Israeli researchers have developed a model that may eventually enable scientists to predict earthquakes based on radon emission measurements in earthquake-prone areas.
The researchers - Gideon Steinitz, Ze'ev (Benny) Begin and Naama Gazit-Yaari of the Geological Survey of Israel - found that when there is a surge in emissions of radon gas within a particular area, there is a statistically high probability of an earthquake occurring in that area within the next three days. Their findings appear in the latest issue of the journal Geology, released this morning.
Earthquakes are caused when tectonic plates within the earth's crust shift, with the magnitude of the quake determined by the amount of energy the shift releases. Radon is formed by the radioactive decomposition of uranium, which is present in small quantities throughout the earth's crust. The researchers monitored radon emissions - which, being radioactive, are relatively easy to measure - in the Dead Sea Rift region of Israel for eight years. The rift is part of the Great Rift Valley stretching from Africa to Syria, which is one of the earth's major fault lines, and therefore, a frequent earthquake site.
The monitoring revealed that tectonic movements that produced earthquakes very often produced significant radon emissions a few days before the quake, although it was not always the case: Some earthquakes were not preceded by radon emissions, while radon emissions were not always followed by quakes. Therefore, while radon emissions should be viewed as a "sensitive indicator," the researchers wrote, they cannot yet be considered a firm predictor.
Another problem is that even when radon emissions do correctly predict a quake, they provide no indication as to its strength. So far, the researchers have detected no correlation between the strength of the radon emission and the strength of the quake.
They have also not been unable to determine exactly how long after an emission a quake will occur. Steinitz used an analogy from the medical world to explain the situation: "We've discovered the link between smoking and cancer, but we still can't say exactly who will develop cancer and when."
Nevertheless, he believes that the model developed is the first step toward a reliable prediction mechanism. But he acknowledges that this claim might be met with skepticism initially. "The scientific community has been very suspicious in recent years of people who claim they have found a system for predicting earthquakes," he said.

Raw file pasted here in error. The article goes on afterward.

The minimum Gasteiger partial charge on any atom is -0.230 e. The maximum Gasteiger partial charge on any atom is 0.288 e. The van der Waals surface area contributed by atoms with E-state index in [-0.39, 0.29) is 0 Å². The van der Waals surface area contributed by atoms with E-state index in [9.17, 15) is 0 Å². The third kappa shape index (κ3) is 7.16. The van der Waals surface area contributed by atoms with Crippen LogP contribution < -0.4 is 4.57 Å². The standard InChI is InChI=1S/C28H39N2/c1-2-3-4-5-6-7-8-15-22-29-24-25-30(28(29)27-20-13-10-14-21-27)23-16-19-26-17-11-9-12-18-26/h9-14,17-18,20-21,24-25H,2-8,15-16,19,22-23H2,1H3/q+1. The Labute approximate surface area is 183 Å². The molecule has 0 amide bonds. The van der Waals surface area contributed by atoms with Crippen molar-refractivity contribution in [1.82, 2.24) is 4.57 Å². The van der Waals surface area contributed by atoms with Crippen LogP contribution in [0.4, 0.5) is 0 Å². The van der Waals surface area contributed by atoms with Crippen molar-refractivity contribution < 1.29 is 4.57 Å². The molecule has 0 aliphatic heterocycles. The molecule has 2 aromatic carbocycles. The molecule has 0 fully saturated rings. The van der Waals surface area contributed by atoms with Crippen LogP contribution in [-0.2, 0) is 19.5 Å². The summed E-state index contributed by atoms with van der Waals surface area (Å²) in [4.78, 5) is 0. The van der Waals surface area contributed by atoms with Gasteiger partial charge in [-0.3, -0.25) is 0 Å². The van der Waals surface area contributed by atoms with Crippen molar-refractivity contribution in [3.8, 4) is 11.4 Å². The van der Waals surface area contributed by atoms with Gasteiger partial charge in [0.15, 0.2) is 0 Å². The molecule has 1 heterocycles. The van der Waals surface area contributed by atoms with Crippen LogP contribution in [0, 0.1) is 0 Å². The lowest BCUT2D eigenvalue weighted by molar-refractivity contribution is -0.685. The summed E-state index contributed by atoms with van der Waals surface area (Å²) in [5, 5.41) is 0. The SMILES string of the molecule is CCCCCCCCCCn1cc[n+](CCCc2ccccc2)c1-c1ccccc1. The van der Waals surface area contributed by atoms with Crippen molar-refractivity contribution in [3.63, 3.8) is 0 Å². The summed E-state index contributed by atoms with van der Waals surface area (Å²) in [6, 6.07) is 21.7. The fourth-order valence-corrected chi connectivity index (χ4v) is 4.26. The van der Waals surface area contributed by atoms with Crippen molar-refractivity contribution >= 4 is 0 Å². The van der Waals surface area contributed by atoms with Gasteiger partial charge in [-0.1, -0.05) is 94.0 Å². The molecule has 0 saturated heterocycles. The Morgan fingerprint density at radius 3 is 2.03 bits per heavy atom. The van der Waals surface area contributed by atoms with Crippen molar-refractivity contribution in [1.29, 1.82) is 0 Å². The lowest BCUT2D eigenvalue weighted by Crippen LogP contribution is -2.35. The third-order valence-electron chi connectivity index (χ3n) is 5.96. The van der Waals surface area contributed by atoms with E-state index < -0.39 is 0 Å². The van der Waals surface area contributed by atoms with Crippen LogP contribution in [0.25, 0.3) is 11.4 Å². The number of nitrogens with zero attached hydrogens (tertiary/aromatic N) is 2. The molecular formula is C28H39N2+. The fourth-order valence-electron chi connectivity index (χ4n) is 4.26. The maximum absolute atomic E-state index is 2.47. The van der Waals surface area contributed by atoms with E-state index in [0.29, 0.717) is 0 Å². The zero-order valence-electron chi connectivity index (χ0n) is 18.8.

The attempt to discover a way to predict quakes was a hot topic in geology throughout the 20th century, and researchers have pursued a variety of different theories for this endeavor. Some, for instance, tried to observe changes in animal behavior before an earthquake, while others tested the theory that small tremors foreshadowed major earthquakes. But none of these methods proved reliable, and only once in the 20th century was a quake ever correctly predicted. That was in 1975, when Chinese scientists predicted a major quake hours before it happened, enabling one million Chinese to be evacuated from their homes, thereby significantly reducing the casualty level. In 1997, the prestigious journal Science even published an article claiming that earthquakes are impossible to predict.
Radon emissions have also often been studied in the past. But what made the Israeli team's work unique, was that it focused on a very specific region and studied that region intensively and systematically, Steinitz said.
The researchers have set up 12 radon measuring stations in the Dead Sea Rift region, and plan to establish more in the near future. Another seven monitoring stations have been built overseas with funding from the European Union. These stations, located in the Canary Islands, are meant to determine whether the significance of radon emissions is a local or general phenomenon.
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